Once we had an agreed schedule, all activities were cut throughout by 50%. An activity entitled critical chain float was added to the critical path at the end of the schedule. The duration allocated to this activity was half of what had been cut i.e. 25% of the entire project duration. The contract management team made themselves intimately aware of the critical path and set ourselves with two primary goals. These were to ensure that the critical path remained the same and that we would be as stingy as possible in terms of handing out critical chain float to the disciplines. This would ensure that we had some critical chain float left at the end of the project thereby ensuring that as a minimum a 25% overall improvement on the contract schedule would be achieved.
Weekly meetings were held between the planner, project manager and each discipline lead to assess progress and allocate critical chain float where required.
Another important step in the implementation was the workings with vendors and subcontractors. Our first major change, which has turned out to be one of the most important breakthroughs in the process, was during the enquiry stage. Instead of specifying a required delivery date for a piece of equipment, service etc. we simply requested the supplier to provide a best end date by which he could provide the goods or service. The importance of this step is that when in the past we provided a date we would hardly ever receive the goods on time because even if the vendor had plenty of time to do the work he would leave it right until the end (student syndrome) which meant that if something went wrong he could not fulfil his commitments. This we realised would result in a moving critical path, which we knew would be impossible to manage. The second important thing was that using this approach we could determine which goods and/or services were the constraints or bottlenecks. The narrowing down of these is crucial for the successful management of a contract as efforts can then be concentrated where they are most effective. The number we were left with that were critical even on the cut schedule turned out to be far less than anyone in our organisation would ever have imagined. The number was less than seven out of over one hundred suppliers on both the contracts where we used this approach.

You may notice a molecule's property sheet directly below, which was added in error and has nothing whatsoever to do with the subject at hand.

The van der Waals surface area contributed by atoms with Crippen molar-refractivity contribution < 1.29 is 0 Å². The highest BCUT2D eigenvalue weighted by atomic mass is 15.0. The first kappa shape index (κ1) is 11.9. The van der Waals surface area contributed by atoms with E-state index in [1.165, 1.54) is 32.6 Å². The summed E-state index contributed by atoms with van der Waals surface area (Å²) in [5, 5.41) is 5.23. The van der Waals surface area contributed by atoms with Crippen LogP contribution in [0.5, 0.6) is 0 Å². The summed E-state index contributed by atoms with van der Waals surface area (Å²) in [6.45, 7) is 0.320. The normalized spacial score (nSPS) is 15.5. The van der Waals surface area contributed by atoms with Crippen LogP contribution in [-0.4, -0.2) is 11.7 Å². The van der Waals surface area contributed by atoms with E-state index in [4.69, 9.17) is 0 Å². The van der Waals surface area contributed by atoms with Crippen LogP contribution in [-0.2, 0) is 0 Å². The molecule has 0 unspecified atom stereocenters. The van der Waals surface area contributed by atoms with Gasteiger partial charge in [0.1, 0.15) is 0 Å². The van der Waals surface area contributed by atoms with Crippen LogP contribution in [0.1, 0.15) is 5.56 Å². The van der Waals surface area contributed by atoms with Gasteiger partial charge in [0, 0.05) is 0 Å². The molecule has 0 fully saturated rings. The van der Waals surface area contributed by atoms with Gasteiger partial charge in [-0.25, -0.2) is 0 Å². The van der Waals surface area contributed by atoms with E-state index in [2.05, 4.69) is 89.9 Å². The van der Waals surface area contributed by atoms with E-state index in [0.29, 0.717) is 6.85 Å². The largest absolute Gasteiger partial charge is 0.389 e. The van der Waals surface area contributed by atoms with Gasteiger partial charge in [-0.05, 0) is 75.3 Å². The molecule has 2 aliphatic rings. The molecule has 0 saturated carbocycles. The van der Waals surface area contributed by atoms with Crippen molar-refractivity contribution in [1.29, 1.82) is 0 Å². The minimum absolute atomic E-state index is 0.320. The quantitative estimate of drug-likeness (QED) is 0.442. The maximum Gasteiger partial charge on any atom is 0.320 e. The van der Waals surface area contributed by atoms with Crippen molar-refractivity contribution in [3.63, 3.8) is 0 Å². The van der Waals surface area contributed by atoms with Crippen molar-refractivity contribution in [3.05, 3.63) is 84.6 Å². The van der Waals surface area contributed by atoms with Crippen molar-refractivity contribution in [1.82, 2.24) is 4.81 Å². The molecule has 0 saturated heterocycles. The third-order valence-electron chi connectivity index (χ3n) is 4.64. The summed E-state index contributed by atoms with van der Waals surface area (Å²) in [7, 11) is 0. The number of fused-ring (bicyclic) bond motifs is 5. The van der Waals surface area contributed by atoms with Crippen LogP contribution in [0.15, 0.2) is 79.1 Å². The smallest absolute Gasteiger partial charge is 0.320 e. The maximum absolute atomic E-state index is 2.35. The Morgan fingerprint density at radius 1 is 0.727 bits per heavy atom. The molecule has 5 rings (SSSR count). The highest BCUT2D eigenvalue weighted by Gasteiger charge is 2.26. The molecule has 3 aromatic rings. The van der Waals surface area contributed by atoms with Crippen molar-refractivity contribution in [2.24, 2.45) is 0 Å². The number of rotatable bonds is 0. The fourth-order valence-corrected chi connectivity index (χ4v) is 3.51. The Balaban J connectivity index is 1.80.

Once we had identified the so called “bottleneck” vendors we called them in one by one and spent a long time selling them on the critical chain approach. This involved the cutting of their schedule, removal of penalties with regards the cut schedule, incentives and numerous other activities that could be the subject of a paper in their own right. The most important of these that does require mention here is the partnership approach. This allowed the supplier to set targets for certain deliverables from our side and if these were not met the equivalent time of the delay was added to their schedule from the critical chain float with no questions asked.
5. THE RESULT
The results of the process exceeded our expectations. The projects were completed way ahead of schedule. Resource usage was significantly improved. The relationship with suppliers was greatly improved to the point were integration with certain key vendors was as if they were part of the same company. It was as if a type of boundary less project team had been created which involved several organisations all working toward the same goal.